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There are several good researches on how an average user expects the browser's Back/Forward buttons to work. But there are quite few well-known good practices regarding the browser-level page refresh (F5 key, refresh button or swipe from top to bottom on mobile devices). Some of them are:

  • Preserve user-already-entered values in form fields when page is refreshed
  • Do not refresh pages unexpectedly

But let's think about page query parameters and have a look at the OpenID Connect specification. It contains the ui_locales URL parameter and I'm sure there are other protocols out there that take UI locale into account in a similar way.

Now this case example has spawned some controversy within our development team:

  1. A Russian-speaking user visits a website which has no Russian localization. So the user selects English locale among the provided options.
  2. The user clicks signup button which directs him/her to an external OpenID Connect signup form page with ui_locales=en (because that's what the user seemingly prefers).
  3. The user notices that the signup page does support Russian locale and switches to it.
  4. The page then loads Russian locale resource file via AJAX and dynamically replaces all texts to Russian equivalents.

At this point we have a Russian-localed page but with ui_locales=en in the URL. If the user decides to refresh the page for some reason, this may suddenly bring back the English language if the page has not been intentionally coded to override the query-passed locale with the "local" user-explicitly-selected locale and if it does not dynamically update the ui_locales in the page URL via History.replaceState() when the user changes it.

My questions are:

  1. What do real-world users expect and don't expect from page refresh in general and in this case particularly?
  2. When do they actually manually initiate a browser-level page refresh?

Does anyone have relevant data?

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    I'm not familiar with how the external OpenID Connect page works. I surmise that this is not a page that you have developmental control over, correct? You're suggesting that this external page is not updating the query parameter, which is the key for which language to load at page load? – maxathousand Oct 22 '20 at 15:14
  • @maxathousand the authentication page does not matter, it's here as an example of a conflict based on page refreshing. The question is more about deriving UX-related functional requirements to web UIs that take page refreshing into account. – Stanislav Bakharev Oct 22 '20 at 15:57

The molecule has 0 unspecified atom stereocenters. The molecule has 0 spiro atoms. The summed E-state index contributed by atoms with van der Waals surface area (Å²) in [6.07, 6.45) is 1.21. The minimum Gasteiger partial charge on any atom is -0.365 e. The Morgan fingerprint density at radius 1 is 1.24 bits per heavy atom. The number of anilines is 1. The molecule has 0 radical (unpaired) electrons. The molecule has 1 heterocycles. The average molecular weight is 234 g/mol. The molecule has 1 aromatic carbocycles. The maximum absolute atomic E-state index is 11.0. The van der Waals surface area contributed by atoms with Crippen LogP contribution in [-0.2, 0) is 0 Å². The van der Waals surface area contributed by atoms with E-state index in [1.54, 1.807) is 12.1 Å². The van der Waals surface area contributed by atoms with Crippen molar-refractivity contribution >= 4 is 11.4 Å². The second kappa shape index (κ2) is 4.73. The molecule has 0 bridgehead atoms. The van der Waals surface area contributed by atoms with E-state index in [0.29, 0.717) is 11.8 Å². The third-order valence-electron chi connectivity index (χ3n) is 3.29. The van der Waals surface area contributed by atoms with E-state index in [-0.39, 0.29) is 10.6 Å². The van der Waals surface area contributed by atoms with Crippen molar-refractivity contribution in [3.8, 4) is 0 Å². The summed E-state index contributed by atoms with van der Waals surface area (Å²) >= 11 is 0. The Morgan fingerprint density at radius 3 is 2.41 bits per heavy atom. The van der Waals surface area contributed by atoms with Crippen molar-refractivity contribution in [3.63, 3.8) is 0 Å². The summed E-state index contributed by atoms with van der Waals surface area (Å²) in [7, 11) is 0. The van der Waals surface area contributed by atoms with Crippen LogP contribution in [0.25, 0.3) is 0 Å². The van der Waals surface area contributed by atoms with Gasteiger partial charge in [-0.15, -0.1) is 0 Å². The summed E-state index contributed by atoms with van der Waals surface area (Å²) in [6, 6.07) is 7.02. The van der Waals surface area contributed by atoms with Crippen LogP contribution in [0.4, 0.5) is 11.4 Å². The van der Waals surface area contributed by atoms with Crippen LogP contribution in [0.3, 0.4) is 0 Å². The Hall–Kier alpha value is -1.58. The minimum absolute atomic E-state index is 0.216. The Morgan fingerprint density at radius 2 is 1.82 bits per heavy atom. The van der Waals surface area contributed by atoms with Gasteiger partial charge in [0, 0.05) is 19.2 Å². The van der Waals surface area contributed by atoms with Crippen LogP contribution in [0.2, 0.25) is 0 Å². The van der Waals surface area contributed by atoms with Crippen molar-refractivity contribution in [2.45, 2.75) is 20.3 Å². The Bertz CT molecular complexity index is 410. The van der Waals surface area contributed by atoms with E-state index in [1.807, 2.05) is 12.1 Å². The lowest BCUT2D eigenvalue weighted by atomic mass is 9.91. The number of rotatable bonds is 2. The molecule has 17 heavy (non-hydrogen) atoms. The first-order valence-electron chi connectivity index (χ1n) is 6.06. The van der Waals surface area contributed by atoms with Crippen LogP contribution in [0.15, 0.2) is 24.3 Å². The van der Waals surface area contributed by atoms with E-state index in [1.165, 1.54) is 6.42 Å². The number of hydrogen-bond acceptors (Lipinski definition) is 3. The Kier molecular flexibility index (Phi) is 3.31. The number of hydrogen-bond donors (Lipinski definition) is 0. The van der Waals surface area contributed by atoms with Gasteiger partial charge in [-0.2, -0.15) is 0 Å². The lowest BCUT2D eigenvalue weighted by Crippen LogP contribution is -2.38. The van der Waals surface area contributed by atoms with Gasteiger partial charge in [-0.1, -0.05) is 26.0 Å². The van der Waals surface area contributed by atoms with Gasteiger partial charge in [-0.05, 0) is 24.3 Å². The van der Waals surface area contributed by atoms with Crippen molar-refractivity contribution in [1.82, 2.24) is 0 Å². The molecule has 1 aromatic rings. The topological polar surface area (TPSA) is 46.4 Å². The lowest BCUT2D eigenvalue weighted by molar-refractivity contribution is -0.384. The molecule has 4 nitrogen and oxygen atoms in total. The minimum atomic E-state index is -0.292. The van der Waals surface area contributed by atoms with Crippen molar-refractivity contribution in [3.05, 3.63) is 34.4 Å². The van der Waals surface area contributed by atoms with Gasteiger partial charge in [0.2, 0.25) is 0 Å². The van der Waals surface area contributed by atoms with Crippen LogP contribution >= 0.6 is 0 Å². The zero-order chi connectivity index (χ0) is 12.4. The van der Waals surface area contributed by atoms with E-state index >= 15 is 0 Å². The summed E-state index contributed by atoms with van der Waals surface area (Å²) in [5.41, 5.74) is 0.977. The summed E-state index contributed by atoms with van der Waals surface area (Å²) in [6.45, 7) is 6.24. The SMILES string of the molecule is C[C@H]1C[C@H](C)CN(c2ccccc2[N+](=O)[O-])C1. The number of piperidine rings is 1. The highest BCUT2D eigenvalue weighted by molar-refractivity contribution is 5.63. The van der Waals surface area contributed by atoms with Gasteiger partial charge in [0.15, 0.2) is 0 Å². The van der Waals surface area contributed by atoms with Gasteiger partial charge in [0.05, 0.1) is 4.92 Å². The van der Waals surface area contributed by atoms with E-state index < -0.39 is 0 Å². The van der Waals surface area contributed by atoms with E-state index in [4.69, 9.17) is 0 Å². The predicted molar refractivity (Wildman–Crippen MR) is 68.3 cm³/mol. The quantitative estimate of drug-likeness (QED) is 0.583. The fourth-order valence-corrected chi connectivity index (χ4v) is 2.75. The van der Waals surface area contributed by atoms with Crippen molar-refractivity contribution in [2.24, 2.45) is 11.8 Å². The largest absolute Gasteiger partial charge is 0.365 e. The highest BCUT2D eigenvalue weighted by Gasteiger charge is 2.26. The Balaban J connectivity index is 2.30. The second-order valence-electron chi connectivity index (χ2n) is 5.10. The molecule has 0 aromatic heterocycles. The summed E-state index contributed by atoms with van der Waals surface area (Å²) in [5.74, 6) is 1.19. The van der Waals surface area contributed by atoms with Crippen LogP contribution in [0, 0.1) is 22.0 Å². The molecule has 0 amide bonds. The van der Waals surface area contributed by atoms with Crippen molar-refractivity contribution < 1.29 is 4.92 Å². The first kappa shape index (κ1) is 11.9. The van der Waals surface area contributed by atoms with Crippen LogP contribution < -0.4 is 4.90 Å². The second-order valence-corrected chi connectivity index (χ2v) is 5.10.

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As you mentioned, there are some best practices that are consistent with general UX design principles. However, in your case if the technology requirement/constraint seems to be the dominant/primary factor that is creating potential issues with the user experience, then chances are creating workarounds in the user interface is going to lead to a suboptimal experiences anyway.

Addressing your questions specifically (as a real-world user):

  • What do real-world users expect and don't expect from page refresh in general and in this case particularly? --> In general, I don't think that users expect any major changes to the state and status in a page refresh, unless they initiated it and are waiting for the update. They do expect it to be done in a timely manner and for the change or update from the refresh to be confirmed or indicated clearly.
  • When do they actually manually initiate a browser-level page refresh? --> I think that this will vary depending on the type of application and features, but if I was simply changing language I wouldn't expect to have to do this if there is robust internationalization and localization implemented for the application.

Not sure there would be a lot of relevant data for this, certainly not from my quick search and glance for what's online.

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  • I agree with you on the first question but the second is more about finding balance between UX and code complexity - not about requiring the user to refresh a page when he changes locale. If the locale is changed so seamlessly (via a single AJAX request as I described), the actual new page locale gets into a conflict with the one passed via URL query parameters. Now we need to decide: how crucial the scenario of a possible page refresh at this point is? Should we introduce more code complexity for the page to not revert the locale if it would be refreshed? – Stanislav Bakharev Feb 26 at 20:40
  • @StanislavBakharev the second part about finding the balance between UX and code complexity can't really be answered without having input from the developer and getting into implementation details, which would probably be outside the scope of the UXSE forum. And if we are answering the question from a UX perspective, the user won't care about the technical details so it is not really relevant unless we have to make decisions based (or weighed more towards) technical constraints. – Michael Lai Feb 27 at 11:33

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